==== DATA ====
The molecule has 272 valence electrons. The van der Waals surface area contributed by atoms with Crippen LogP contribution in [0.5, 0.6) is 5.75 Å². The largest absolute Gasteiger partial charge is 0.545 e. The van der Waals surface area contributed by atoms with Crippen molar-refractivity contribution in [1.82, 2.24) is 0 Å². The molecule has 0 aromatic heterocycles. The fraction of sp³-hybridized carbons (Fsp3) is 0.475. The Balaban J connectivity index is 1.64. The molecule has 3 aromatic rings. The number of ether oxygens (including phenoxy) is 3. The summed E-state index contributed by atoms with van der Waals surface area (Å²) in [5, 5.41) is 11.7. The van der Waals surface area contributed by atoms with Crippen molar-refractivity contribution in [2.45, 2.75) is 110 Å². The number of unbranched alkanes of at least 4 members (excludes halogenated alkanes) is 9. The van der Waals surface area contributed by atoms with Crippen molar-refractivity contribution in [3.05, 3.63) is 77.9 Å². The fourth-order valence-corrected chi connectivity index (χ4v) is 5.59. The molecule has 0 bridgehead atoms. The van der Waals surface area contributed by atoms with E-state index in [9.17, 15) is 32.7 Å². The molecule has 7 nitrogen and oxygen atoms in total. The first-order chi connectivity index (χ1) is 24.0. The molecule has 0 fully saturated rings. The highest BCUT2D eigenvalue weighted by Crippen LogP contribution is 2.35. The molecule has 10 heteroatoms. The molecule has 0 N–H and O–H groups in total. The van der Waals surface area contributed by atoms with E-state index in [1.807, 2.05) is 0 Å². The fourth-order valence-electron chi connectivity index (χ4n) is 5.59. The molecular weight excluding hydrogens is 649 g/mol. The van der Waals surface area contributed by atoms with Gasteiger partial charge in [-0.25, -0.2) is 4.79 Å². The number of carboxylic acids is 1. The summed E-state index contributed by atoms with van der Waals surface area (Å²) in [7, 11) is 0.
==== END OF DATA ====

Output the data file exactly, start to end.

The molecule has 272 valence electrons. The van der Waals surface area contributed by atoms with Crippen LogP contribution in [0.5, 0.6) is 5.75 Å². The largest absolute Gasteiger partial charge is 0.545 e. The van der Waals surface area contributed by atoms with Crippen molar-refractivity contribution in [1.82, 2.24) is 0 Å². The molecule has 0 aromatic heterocycles. The fraction of sp³-hybridized carbons (Fsp3) is 0.475. The Balaban J connectivity index is 1.64. The molecule has 3 aromatic rings. The number of ether oxygens (including phenoxy) is 3. The summed E-state index contributed by atoms with van der Waals surface area (Å²) in [5, 5.41) is 11.7. The van der Waals surface area contributed by atoms with Crippen molar-refractivity contribution in [2.45, 2.75) is 110 Å². The number of unbranched alkanes of at least 4 members (excludes halogenated alkanes) is 9. The van der Waals surface area contributed by atoms with Crippen molar-refractivity contribution in [3.05, 3.63) is 77.9 Å². The fourth-order valence-corrected chi connectivity index (χ4v) is 5.59. The molecule has 0 bridgehead atoms. The van der Waals surface area contributed by atoms with E-state index in [9.17, 15) is 32.7 Å². The molecule has 7 nitrogen and oxygen atoms in total. The first-order chi connectivity index (χ1) is 24.0. The molecule has 0 fully saturated rings. The highest BCUT2D eigenvalue weighted by Crippen LogP contribution is 2.35. The molecule has 10 heteroatoms. The molecule has 0 N–H and O–H groups in total. The van der Waals surface area contributed by atoms with E-state index in [1.807, 2.05) is 0 Å². The fourth-order valence-electron chi connectivity index (χ4n) is 5.59. The molecular weight excluding hydrogens is 649 g/mol. The van der Waals surface area contributed by atoms with Gasteiger partial charge in [-0.25, -0.2) is 4.79 Å². The number of carboxylic acids is 1. The summed E-state index contributed by atoms with van der Waals surface area (Å²) in [7, 11) is 0.